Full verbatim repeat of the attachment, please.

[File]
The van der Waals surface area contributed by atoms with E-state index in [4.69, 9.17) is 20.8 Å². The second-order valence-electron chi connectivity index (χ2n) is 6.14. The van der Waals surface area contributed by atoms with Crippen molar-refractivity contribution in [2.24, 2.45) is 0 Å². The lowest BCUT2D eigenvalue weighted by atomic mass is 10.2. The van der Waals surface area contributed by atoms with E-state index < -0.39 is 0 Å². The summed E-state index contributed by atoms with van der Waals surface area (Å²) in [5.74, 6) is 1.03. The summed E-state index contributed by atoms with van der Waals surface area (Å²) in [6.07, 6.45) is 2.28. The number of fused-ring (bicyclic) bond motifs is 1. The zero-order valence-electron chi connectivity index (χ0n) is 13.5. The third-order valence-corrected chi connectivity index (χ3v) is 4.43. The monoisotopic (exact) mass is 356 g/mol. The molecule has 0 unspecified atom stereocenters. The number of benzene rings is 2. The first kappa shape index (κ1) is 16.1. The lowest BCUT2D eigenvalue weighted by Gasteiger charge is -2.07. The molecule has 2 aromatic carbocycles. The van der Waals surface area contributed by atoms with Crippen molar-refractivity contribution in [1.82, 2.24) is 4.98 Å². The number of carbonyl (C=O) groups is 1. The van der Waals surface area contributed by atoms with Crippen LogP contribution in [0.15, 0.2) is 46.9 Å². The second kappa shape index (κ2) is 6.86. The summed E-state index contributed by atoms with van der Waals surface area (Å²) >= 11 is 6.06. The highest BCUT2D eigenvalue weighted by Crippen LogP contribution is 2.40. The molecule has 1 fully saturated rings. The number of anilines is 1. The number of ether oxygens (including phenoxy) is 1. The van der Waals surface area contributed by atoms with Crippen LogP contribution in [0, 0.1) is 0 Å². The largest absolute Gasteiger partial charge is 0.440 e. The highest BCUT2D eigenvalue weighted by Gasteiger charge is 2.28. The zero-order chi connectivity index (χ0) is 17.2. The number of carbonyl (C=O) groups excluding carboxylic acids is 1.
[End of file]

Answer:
The van der Waals surface area contributed by atoms with E-state index in [4.69, 9.17) is 20.8 Å². The second-order valence-electron chi connectivity index (χ2n) is 6.14. The van der Waals surface area contributed by atoms with Crippen molar-refractivity contribution in [2.24, 2.45) is 0 Å². The lowest BCUT2D eigenvalue weighted by atomic mass is 10.2. The van der Waals surface area contributed by atoms with E-state index < -0.39 is 0 Å². The summed E-state index contributed by atoms with van der Waals surface area (Å²) in [5.74, 6) is 1.03. The summed E-state index contributed by atoms with van der Waals surface area (Å²) in [6.07, 6.45) is 2.28. The number of fused-ring (bicyclic) bond motifs is 1. The zero-order valence-electron chi connectivity index (χ0n) is 13.5. The third-order valence-corrected chi connectivity index (χ3v) is 4.43. The monoisotopic (exact) mass is 356 g/mol. The molecule has 0 unspecified atom stereocenters. The number of benzene rings is 2. The first kappa shape index (κ1) is 16.1. The lowest BCUT2D eigenvalue weighted by Gasteiger charge is -2.07. The molecule has 2 aromatic carbocycles. The van der Waals surface area contributed by atoms with Crippen molar-refractivity contribution in [1.82, 2.24) is 4.98 Å². The number of carbonyl (C=O) groups is 1. The van der Waals surface area contributed by atoms with Crippen LogP contribution in [0.15, 0.2) is 46.9 Å². The second kappa shape index (κ2) is 6.86. The summed E-state index contributed by atoms with van der Waals surface area (Å²) >= 11 is 6.06. The highest BCUT2D eigenvalue weighted by Crippen LogP contribution is 2.40. The molecule has 1 fully saturated rings. The number of anilines is 1. The number of ether oxygens (including phenoxy) is 1. The van der Waals surface area contributed by atoms with Crippen LogP contribution in [0, 0.1) is 0 Å². The largest absolute Gasteiger partial charge is 0.440 e. The highest BCUT2D eigenvalue weighted by Gasteiger charge is 2.28. The zero-order chi connectivity index (χ0) is 17.2. The number of carbonyl (C=O) groups excluding carboxylic acids is 1.